While the name “feline stomatitis” might make you think of a digestive issue, this condition does not affect the stomach in any way. Feline stomatitis is a painful, inflammatory condition of the gums and mouth that gets its name from the zoological term for the mouth, “stoma.”
No one knows for sure what triggers this condition, and vets have yet to settle on a cure. It usually takes multiple trips to the veterinarian for a cat with feline stomatitis to get treatment and relief from the pain.
Symptoms of Feline Stomatitis
Stomatitis in cats is characterized by severe pain in the mouth. There are a variety of ways your cat could show this:
- Making noises or making faces at him while rubbing his face against the couch
- Constantly drooling; the saliva may have a reddish hue.
- Entirely avoiding meals, or making an effort to eat but then stopping abruptly or sobbing while doing so
- Abandoning his personal hygiene routine
Your cat may be losing weight because it is having trouble eating due to the pain. An automatic response might cause him to take cover under the furniture (in the wild, an injured or ill cat takes cover to avoid becoming a target for predators).
There may be additional changes in your cat’s behavior, such as increased hostility when you approach him or try to feed him. It’s also possible that his gums will be red and swollen from inflammation, and that his breath will stink.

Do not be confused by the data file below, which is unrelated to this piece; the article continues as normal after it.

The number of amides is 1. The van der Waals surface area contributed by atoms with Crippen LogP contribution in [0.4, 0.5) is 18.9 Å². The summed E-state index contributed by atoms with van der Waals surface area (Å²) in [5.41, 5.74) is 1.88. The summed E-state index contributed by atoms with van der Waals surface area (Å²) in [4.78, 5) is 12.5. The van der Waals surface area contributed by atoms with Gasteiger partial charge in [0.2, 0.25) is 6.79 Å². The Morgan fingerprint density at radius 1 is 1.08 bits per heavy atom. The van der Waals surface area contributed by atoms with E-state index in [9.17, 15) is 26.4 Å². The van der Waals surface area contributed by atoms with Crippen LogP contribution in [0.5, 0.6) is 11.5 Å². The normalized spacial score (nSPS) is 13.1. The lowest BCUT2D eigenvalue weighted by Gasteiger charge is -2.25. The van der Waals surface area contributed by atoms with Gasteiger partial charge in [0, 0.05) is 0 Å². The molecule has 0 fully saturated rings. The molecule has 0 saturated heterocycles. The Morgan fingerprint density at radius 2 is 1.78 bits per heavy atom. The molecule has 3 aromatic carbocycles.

Causes of Feline Stomatitis
It is unknown what triggers feline stomatitis. However, veterinarians have put forth a few hypotheses about this phenomenon:
- It’s possible that the cat has an unusually high sensitivity to dental plaque. His body’s defenses could respond, causing inflammation. That’s one of the more popular hypotheses out there.
- Because of stress or another sickness, such feline leukemia virus, the cat’s immune system may be compromised.
- Some dog breeds may be more predisposed. Researchers have found that domestic short-haired and long-haired cats are just as likely to experience feline stomatitis as exotic breeds like the Siamese, Himalayan, Persian, and Somali.
However, preventing feline stomatitis is difficult because its underlying causes remain unknown. Maintaining your cat’s health requires consistent dental care.
Diagnosing Feline Stomatitis
A trip to the vet is in order if your cat displays any of these signs. Your veterinarian will likely provide a general anesthesia in order to examine your cat thoroughly. Since examining your cat’s mouth would require uncomfortable manipulation without anesthetic, this method may be preferable.
Your veterinarian may notice bloody, swollen gums when inspecting your cat’s mouth. Sores or lesions on the gums, roof of the mouth, or tonsils are also something she may notice. She may take X-rays of the teeth to look for signs of damage and perform a tissue biopsy to rule out more serious disorders.
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